Eurovision Juror Dismissed for Periscoping from Dress Rehearsal

Anastasiya Stotskaya photographed in Moscow
Victor Boyko/Getty Images

Anastasiya Stotskaya attends the Hello The Most Stylish ceremony on May 13, 2015 in Moscow, Russia.

Yesterday (May 9), during a dress rehearsal ahead of this year's first semifinal in Stockholm, Anastasiya Stotskaya made a video recording and published it over the online video service Periscope. Stotskaya was later quoted by the Russian news agency RIA Novosti as saying that she did nothing wrong. "They say that I broke confidentiality rules," she was quoted as saying. "We were warned about those rules. They told us that we shouldn't make the results of the judging public, and I didn't do that." She added that she published the video in order to promote Eurovision.

The contest's organizers viewed the matter differently.

"Following constructive talks between EBU [European Broadcasting Union] and VGTRK [All-Russia State Television and Radio Broadcasting Company], Russia’s participating broadcaster, VGTRK]proposed to withdraw the respective jury member who produced the video recording," the EBU, which operates Eurovision, said in a statement.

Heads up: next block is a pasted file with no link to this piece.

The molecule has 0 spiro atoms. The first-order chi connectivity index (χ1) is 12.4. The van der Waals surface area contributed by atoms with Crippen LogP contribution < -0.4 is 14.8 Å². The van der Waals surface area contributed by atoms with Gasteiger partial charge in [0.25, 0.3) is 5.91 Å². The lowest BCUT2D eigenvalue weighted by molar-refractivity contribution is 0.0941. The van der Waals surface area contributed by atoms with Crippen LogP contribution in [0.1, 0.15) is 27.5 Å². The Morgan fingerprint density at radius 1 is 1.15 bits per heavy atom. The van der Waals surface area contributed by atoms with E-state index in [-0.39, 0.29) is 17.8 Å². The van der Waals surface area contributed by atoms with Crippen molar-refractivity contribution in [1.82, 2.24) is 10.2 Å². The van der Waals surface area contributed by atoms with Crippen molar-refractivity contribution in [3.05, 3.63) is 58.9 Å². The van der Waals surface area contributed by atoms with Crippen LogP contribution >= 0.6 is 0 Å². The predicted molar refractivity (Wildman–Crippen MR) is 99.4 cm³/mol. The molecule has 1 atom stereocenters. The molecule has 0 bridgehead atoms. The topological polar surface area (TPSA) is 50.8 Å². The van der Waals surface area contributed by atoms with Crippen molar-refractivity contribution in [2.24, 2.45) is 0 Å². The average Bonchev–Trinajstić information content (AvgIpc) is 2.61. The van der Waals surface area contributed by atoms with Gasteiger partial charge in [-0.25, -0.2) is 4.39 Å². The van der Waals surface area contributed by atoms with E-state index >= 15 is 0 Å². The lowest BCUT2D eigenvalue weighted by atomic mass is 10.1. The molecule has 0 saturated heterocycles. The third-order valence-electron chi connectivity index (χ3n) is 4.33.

Stotskaya's voting result was declared invalid, and VGTRK will have the opportunity to provide a replacement judge for the contest's final, scheduled for May 14.

In a statement to the EBU, VGTRK "expressed regret at the actions of its juror," the EBU says, adding that during its investigation the European broadcaster sought advice from PwC as an independent observer, in line with protocol for the event. VGTRK also apologized to Dutch broadcaster AVROTROS and Armenian broadcaster AMPTV as Stotskaya's video broadcast featured performances of contestants from those two countries.

The EBU said that Stotskaya didn't formally break the contest's rules, but that her action was "not in keeping with the spirit of the competition and potentially prejudicial, as it imposes a potential risk of accidentally revealing results."

"The broadcast of the Jury semi-finals and Jury final is an internal transmission, not meant for public distribution," says Jon Ola Sand, executive supervisor of the Eurovision Song Contest on behalf of the EBU.


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